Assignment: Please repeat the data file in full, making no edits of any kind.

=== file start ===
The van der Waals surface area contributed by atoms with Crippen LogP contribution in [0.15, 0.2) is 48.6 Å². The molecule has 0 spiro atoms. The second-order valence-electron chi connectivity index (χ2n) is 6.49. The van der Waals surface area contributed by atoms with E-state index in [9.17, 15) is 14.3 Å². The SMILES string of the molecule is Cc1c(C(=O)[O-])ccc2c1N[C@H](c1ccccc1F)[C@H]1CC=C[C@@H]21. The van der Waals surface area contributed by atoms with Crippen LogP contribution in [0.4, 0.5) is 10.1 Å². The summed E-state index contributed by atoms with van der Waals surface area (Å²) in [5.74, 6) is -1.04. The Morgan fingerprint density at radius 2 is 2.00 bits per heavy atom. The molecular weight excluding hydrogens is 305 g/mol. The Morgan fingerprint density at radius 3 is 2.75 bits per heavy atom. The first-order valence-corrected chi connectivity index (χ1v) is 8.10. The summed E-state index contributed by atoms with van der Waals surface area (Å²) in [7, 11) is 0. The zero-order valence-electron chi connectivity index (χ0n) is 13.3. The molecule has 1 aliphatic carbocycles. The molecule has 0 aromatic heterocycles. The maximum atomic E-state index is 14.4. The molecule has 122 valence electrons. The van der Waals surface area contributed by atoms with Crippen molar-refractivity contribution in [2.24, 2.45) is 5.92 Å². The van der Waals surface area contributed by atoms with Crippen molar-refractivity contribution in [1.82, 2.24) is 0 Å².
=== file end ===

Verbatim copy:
The van der Waals surface area contributed by atoms with Crippen LogP contribution in [0.15, 0.2) is 48.6 Å². The molecule has 0 spiro atoms. The second-order valence-electron chi connectivity index (χ2n) is 6.49. The van der Waals surface area contributed by atoms with E-state index in [9.17, 15) is 14.3 Å². The SMILES string of the molecule is Cc1c(C(=O)[O-])ccc2c1N[C@H](c1ccccc1F)[C@H]1CC=C[C@@H]21. The van der Waals surface area contributed by atoms with Crippen LogP contribution in [0.4, 0.5) is 10.1 Å². The summed E-state index contributed by atoms with van der Waals surface area (Å²) in [5.74, 6) is -1.04. The Morgan fingerprint density at radius 2 is 2.00 bits per heavy atom. The molecular weight excluding hydrogens is 305 g/mol. The Morgan fingerprint density at radius 3 is 2.75 bits per heavy atom. The first-order valence-corrected chi connectivity index (χ1v) is 8.10. The summed E-state index contributed by atoms with van der Waals surface area (Å²) in [7, 11) is 0. The zero-order valence-electron chi connectivity index (χ0n) is 13.3. The molecule has 1 aliphatic carbocycles. The molecule has 0 aromatic heterocycles. The maximum atomic E-state index is 14.4. The molecule has 122 valence electrons. The van der Waals surface area contributed by atoms with Crippen molar-refractivity contribution in [2.24, 2.45) is 5.92 Å². The van der Waals surface area contributed by atoms with Crippen molar-refractivity contribution in [1.82, 2.24) is 0 Å².